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Film & Cameras

So I've Decided To Take Scanning Into My Own Hands

So I've Decided To Take Scanning Into My Own Hands

Luckily for me I routinely shop for things I can't afford in my fleeting spare time, as a way of keeping an ear to the ground for the general trend of fluctuating prices.  So like with the printer rebate, when I see a good deal, I know a good deal.  

A few weeks back I happened to come across a Plustek OpticFilm 7200i film scanner for $8. Yes, $8.  Eight dollars.  Gotta love Goodwill.  Now, this scanner is by no means the latest and greatest technology, in fact it's pretty outdated as far as film scanners go.  I think it may have actually been the first scanner in the Plustek OpticFilm line, and the first to be able to scan at 7200dpi, hence the name.  That would put it over ten years old.  But for that matter, that would make it about 30 years newer than the $65 worth of 1970s camera equipment I shoot 90% of my work on, so who gives a shit. Works don't it? 

When the 7200i was new, it only ran for about $250, which is still the very bottom of the food chain as far as film scanners go.  But when it comes to film scanning, considering how costly it gets to scan in print-worthy resolution, this was yet another no-brainer.  Photographers these days seem to have a habit of thinking more expensive = better.  The ability to self scan every 35mm negative I want to print cost me less than scanning one negative at a lab.  Yeah, I'll take it.  With this new (read: old) scanner at my side, I'll be able to offer a much wider range of prints in the store now, so look out for future updates there.

On a final note about the film scanners, I should point out that nothing in the roughly affordable price range for the average starving artist will be capable of scanning anything beyond 35mm.  A lot of people do have varying results with flatbed scanners however, and some even recommend them, but the size and workflow of those didn't exactly fit my (ridiculously busy and ridiculously cramped) lifestyle.  And even cheaper dedicated film scanners like the Plusteks are able to scan better quality high resolution negatives that the most expensive of flatbed scanners.  I knew a dedicated film scanner would be the right choice for me, and I'd just need to continue getting lab scans of my medium format work for the time being.  Any dedicated film scanners capable of medium format seem to run in the $1,200+ range.  And uh... That's rent.

I Guess It's Time To Switch To Instax

I Guess It's Time To Switch To Instax

You may or may not have noticed I happen to be particularly fond of film.  The whole civil rights thing aside, I think I would have really enjoyed growing up in the golden years of film photography rather than trying to play catch up to the past like I am today.  With the recent discontinuation of Fuji Pack Film, another piece of the art form seems to be meeting its extinction.  Unless Impossible Project picks it up, this will soon mean the end of the line for Polaroid Type 100 cameras altogether.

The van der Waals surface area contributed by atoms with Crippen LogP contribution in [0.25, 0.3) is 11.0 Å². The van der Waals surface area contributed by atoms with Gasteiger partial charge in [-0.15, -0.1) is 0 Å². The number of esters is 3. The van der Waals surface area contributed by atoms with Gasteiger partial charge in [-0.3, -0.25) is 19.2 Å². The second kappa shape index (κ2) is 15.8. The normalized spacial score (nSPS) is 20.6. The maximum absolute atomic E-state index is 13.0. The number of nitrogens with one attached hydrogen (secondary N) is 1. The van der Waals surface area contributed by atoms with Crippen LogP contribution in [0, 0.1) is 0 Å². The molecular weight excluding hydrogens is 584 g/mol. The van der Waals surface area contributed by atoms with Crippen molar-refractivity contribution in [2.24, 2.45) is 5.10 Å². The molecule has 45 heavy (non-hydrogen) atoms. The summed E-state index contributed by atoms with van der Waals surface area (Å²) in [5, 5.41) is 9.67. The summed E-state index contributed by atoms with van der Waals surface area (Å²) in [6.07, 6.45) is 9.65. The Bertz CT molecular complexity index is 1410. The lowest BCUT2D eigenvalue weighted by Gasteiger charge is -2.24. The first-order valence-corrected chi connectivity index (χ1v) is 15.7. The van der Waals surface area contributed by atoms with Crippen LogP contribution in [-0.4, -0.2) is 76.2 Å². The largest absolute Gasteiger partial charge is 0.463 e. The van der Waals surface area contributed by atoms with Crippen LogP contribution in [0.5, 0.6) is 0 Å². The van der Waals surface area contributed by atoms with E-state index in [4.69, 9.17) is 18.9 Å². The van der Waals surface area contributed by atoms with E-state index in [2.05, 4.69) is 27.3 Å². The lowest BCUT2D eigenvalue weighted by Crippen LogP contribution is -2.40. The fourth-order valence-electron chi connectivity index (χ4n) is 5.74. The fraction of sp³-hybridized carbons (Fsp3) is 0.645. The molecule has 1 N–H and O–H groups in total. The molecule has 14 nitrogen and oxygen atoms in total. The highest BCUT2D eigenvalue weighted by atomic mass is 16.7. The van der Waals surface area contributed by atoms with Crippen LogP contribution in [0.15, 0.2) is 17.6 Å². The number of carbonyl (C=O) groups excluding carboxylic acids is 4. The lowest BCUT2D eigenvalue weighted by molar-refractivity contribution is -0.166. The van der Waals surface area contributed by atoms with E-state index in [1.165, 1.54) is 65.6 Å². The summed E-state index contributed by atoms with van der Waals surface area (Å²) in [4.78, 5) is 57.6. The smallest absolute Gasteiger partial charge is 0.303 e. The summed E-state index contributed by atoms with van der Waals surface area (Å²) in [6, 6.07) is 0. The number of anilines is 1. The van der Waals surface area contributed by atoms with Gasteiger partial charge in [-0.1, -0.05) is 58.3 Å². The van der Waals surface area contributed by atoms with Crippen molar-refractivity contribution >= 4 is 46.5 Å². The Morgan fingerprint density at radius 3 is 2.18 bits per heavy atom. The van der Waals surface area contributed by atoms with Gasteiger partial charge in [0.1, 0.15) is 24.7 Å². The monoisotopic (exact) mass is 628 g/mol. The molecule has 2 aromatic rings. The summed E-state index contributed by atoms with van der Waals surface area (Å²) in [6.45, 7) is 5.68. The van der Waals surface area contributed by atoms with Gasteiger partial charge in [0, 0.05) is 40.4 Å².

It reminds me of when I was first getting into film photography myself, only to come to the realization that I had missed the opportunity to ever use Kodachrome by several years.  For me, the film vs. digital argument was never one about which was better or more cost effective.  It's always been a creative choice.  If film disappears, you're not just losing a less convenient way of doing the same thing a digital camera can do much quicker and easier, you're losing an entire medium of artistic expression.  "Why shoot film when you can just use VSCO?" is like saying, "Why bother with oil paints when you've got Adobe Illustrator and 3D printers?"  One medium of art doesn't simply replace the other just because the end product of each might be similar or one more cost effective in the long run.  They are two completely different types of artistic expression.

However, this doesn't mean that any new or similar innovations that take the place of dying technologies are any less of an art form, or should be viewed with any lesser regard than what came before them.  Which brings me to Fuji Instax.  Anytime you hear somebody say they're shooting "Polaroid cameras" today, what they're probably talking about is Fujifilm's line of Instax cameras.  While they're not actually Polaroid cameras (Polaroid was a brand, not a technology, think Kleenex), they are the most consistent, reliable, and cost-effective method of shooting instant film today.

Developed in the early 90s under an agreement with Polaroid, they took over the instant film market share when Kodak ceased production on instant film cameras and Polaroid went under.  Today, they're one of two companies (along with Impossible) still producing and innovating instant cameras and film.  When I started shooting instant film, I went with early Polaroid 100 series cameras (and FP-100C / 3000B film) and a Polaroid SX-70, mainly because I really wanted to experience the classic technology the way someone would have if they were growing up in the film era.  Now, with the rising costs and eventual extinction of the leftover pack film due to its discontinuation, it's finally time for me to switch to Instax.  

Truthfully, I'm kind of excited about it.  I've had my eye on some Instax cameras for quite some time, and have been eager for a more reliable and sustainable instant film solution when shooting in various lighting conditions.  So for me, it's time to embrace this evolved art form, and likely confuse the hell out of everyone when I insist on calling the cameras Instax and not Polaroid.  After all, if you wipe your nose on a paper towel, you may have accomplished the same goal, but you haven't used a Kleenex.  So I'll be happily joining the ranks of Instax users in the near future once I, you know, get a job... 

Speaking of, have you visited the Print Store lately?